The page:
When I came to Las Vegas for the first time more than 30 years ago, it was still a wind-blown dot on the desert landscape. You'd fly out for a convention or company meeting and schlep through some casino where old biddies pulled on one-armed bandit handles and the cocktail waitresses spilled out of their uniforms. You had to walk 1,000 yards to your room, and it was a challenge to find a decent place to eat. If you wanted morning room service, you needed to order it two months in advance.
Nothing happened in Vegas because no one wanted to stay there for very long.
Then, quietly, something did happen. In 1989, Steve Wynn, now chairman and chief executive of Wynn Resorts (nasdaq: WYNN - news - people ), opened the Mirage Hotel, with its flaming volcano, plush rooms, good restaurants and shopping that gave visitors something to do besides gambling or seeing boozy, Rat Pack-style shows. Caesars Forum followed, with high-end shopping in an area that looked and felt like the outdoors. Artificial clouds shifted across the ceiling, foretelling the winds of change that would blow across the Strip over the next few years: Treasure Island, Paris Las Vegas, New York-New York, Luxor, Excalibur, the MGM Grand, the haughty Bellagio and the Epcot-like Venetian, where gondolas glide along canals flanking an indoor replica of the Piazza San Marco.
All of this has served to broaden Vegas' appeal. Today, Las Vegas is a destination for "high rollers" who never even set foot in a casino. In fact, a 2004 survey conducted by the Las Vegas Convention and Visitors Authority found that only 4% of the city's tourists went to the city solely to gamble.
But they do spend money--lots of it--which means they increasingly expect to be treated as royalty, particularly as Las Vegas faces competition from other worldwide gaming destinations like Macau and Australia, and from Native American casinos at home. Currently, you'll find a building boom underway in all-suite towers, many of which feature private entrances that bypass the casinos and main check-in desks. Some suites even have "bath butlers" who will prepare your favorite soak for you and a partner. Also look for electronic "blackout" drapes, toiletries from Bulgari and flat-screen TVs on every possible surface, including the bathroom mirror.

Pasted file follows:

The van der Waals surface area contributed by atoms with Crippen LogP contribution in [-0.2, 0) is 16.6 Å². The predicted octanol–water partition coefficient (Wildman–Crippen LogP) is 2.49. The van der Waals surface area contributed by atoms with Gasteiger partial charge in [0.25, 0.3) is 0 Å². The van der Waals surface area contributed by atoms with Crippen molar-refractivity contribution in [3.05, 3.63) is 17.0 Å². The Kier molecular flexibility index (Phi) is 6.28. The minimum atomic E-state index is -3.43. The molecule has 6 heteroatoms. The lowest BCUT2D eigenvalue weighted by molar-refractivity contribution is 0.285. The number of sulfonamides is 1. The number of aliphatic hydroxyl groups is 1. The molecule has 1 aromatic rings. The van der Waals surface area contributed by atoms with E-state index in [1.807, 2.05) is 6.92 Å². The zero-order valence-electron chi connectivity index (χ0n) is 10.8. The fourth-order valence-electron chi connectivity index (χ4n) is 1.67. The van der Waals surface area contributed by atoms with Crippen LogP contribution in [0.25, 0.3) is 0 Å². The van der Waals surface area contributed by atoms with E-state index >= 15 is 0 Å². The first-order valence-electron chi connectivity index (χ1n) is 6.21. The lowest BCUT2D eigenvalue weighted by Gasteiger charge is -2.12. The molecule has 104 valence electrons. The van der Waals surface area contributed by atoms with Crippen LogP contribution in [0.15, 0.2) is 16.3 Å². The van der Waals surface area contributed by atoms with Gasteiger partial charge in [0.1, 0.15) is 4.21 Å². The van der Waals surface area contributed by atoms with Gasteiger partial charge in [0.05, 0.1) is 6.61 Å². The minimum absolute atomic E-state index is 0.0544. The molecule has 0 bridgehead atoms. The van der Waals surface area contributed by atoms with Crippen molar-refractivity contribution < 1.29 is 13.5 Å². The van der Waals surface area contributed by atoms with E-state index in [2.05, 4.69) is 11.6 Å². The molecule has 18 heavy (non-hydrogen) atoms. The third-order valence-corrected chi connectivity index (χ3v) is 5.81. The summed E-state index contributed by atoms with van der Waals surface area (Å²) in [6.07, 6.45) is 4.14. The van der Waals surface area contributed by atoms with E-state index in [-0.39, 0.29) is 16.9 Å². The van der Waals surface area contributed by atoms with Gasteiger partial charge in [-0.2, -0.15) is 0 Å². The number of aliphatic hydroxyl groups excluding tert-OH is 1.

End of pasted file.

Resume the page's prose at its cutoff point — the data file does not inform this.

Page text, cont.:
The following are a few of our personal preferences following a recent ten-day visit: the best of the best of Sin City right now. If you're looking for a sweet suite, try The Mansion at MGM Grand, part of MGM MIRAGE (nyse: MGM - news - people ). It features antique and custom-made furnishings and pampers guests with Frette Egyptian cotton sheets. For entertainment, skip Avenue Q and head up the alphabet to Cirque du Soleil's O at Bellagio. And there are few places we'd prefer to drop our cash than the Ferrari Maserati auto showroom at Wynn Las Vegas. But if you don't care for our picks, remember that there's always something just as grand--and maybe even grander--right across the street.